Friday, January 7, 2011

Why does Bjorn Lomborg get paid to publish and I have to do mine for free?

© 2011 Joshua Stark

I had decided a long time ago not to do a post on Mr. Lomborg, what with my desire to stay away from popular topics...

Really, I felt (and still do) that he doesn't have much credibility concerning the things he discusses.  For years, as I'm sure you know, Mr. Lomborg was the poster boy for deniers of human-caused climate change.  Since I felt (and still do) that the science proving human-caused global warming was pretty solid, and that a paraphrase of Pascal's Wager fits nicely into the notion, I decided that this fellow didn't need any publicity I would give him.

Now, of course, he's changed his tune, and argues that we must do something about human-caused climate change.  So he's now entered the 1990's in terms of scientific advances; good for him.  But I wasn't going to spend my time on him, except that this time he tries to stray into planning, efficiency arguments, and science, and he falls so flat (without any real attacks on his claims) that I've got to clear the air. 

Mr. Lomborg, in his piece, argues that efficiency actually worsens our ability to fight climate change, and he does so by completely misrepresenting the rebound effect (where efficiency gains lead to people increasing consumption).
Fortunately, one doesn't have to do any research to debunk Mr. Lomborg's claim, as he effectively counters his own conclusions with the data he uses as example.  So without further ado, Lomborg claims, in his own words:
  From this:
"Back in the early 1970s, the average American expended roughly 70 million British thermal units per year to heat, cool, and power his or her home. Since then, of course, we have made great strides in energy efficiency. As the Washington Post recently reported, dishwashers now use 45 percent less power than they did two decades ago, and refrigerators 51 percent less. So how much energy do Americans use in their homes today? On a per capita basis, the figure is roughly what it was 40 years ago: 70 million BTUs."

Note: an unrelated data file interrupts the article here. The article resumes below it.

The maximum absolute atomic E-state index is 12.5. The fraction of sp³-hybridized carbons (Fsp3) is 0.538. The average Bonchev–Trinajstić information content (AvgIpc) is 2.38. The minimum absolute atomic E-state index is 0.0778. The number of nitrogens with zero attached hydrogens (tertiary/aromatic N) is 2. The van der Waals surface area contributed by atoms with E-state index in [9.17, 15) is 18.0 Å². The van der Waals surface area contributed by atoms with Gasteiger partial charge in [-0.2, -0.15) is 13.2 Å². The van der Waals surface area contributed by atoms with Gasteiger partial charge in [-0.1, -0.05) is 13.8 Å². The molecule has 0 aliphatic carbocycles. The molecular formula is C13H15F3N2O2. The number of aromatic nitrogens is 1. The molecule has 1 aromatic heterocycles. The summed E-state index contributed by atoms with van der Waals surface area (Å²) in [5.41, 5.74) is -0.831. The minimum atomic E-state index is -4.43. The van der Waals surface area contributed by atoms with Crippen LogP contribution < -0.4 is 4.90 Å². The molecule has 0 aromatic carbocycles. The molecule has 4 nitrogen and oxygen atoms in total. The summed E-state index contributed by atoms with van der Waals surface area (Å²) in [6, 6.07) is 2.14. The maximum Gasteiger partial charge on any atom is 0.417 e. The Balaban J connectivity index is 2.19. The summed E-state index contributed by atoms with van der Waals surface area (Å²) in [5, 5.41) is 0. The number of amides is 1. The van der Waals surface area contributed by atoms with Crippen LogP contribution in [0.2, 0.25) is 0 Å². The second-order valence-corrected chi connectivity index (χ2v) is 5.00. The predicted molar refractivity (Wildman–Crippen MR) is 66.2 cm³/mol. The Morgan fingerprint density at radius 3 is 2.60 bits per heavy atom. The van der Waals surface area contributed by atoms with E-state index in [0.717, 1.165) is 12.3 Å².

And this:
"the proportion of resources that we expend on lighting has remained virtually unchanged for the past three centuries, at about 0.72 percent of gross domestic product. As Saunders and his colleagues observe in their journal article, "This was the case in the UK in 1700, is the case in the undeveloped world not on grid electricity in modern times, and is the case for the developed world in modern times using the most advanced lighting technologies.""
  To this:
"the more efficient we get at using something, the more of it we are likely to use. Efficiency doesn't reduce consumption; it increases it."

I have one simple question for Mr. Lomborg:

Does "greater than" = "nearly equal to"?

There are more mistakes in his article... in fact, I was pretty amazed at his ability to throw together so many mistakes in such a small space.

Ultimately, readers should ask what Mr. Lomborg was attempting in his article.  His trite little ending, encouraging people to get their leaders to think up good ideas, is completely uninspired and silly, considering this is supposed to be a tremendous scientific mind at work trying to help fix climate change.  The only lesson this article illustrated to me is that aggressive exaggeration gets published, regardless of the logic, even when a person's popularity and "credibility" came from a background in science.

Perhaps he was more helpful when he pretended he didn't believe in human-caused climate change.  We look worse having him as a "cheerleader."

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